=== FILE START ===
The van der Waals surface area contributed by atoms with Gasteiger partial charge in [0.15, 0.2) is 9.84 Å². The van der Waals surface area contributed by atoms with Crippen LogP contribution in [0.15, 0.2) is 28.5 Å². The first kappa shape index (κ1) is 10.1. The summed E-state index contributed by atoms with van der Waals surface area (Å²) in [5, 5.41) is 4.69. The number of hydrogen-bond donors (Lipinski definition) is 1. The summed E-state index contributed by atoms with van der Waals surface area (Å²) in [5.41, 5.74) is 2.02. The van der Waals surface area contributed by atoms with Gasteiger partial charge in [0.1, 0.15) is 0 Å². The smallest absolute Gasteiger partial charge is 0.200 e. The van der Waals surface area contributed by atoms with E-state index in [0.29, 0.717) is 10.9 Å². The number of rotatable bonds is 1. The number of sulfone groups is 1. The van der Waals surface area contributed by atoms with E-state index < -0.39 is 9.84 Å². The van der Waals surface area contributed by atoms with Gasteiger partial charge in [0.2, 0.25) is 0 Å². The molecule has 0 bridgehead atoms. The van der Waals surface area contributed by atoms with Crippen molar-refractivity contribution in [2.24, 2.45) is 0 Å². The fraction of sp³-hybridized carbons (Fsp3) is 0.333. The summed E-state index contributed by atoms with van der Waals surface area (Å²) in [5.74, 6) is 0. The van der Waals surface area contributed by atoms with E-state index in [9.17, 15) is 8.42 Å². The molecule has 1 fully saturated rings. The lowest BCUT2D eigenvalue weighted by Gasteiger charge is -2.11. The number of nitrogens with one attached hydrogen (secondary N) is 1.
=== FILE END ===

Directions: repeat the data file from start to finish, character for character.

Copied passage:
The van der Waals surface area contributed by atoms with Gasteiger partial charge in [0.15, 0.2) is 9.84 Å². The van der Waals surface area contributed by atoms with Crippen LogP contribution in [0.15, 0.2) is 28.5 Å². The first kappa shape index (κ1) is 10.1. The summed E-state index contributed by atoms with van der Waals surface area (Å²) in [5, 5.41) is 4.69. The number of hydrogen-bond donors (Lipinski definition) is 1. The summed E-state index contributed by atoms with van der Waals surface area (Å²) in [5.41, 5.74) is 2.02. The van der Waals surface area contributed by atoms with Gasteiger partial charge in [0.1, 0.15) is 0 Å². The smallest absolute Gasteiger partial charge is 0.200 e. The van der Waals surface area contributed by atoms with E-state index in [0.29, 0.717) is 10.9 Å². The number of rotatable bonds is 1. The number of sulfone groups is 1. The van der Waals surface area contributed by atoms with E-state index < -0.39 is 9.84 Å². The van der Waals surface area contributed by atoms with Gasteiger partial charge in [0.2, 0.25) is 0 Å². The molecule has 0 bridgehead atoms. The van der Waals surface area contributed by atoms with Crippen molar-refractivity contribution in [2.24, 2.45) is 0 Å². The fraction of sp³-hybridized carbons (Fsp3) is 0.333. The summed E-state index contributed by atoms with van der Waals surface area (Å²) in [5.74, 6) is 0. The van der Waals surface area contributed by atoms with E-state index in [9.17, 15) is 8.42 Å². The molecule has 1 fully saturated rings. The lowest BCUT2D eigenvalue weighted by Gasteiger charge is -2.11. The number of nitrogens with one attached hydrogen (secondary N) is 1.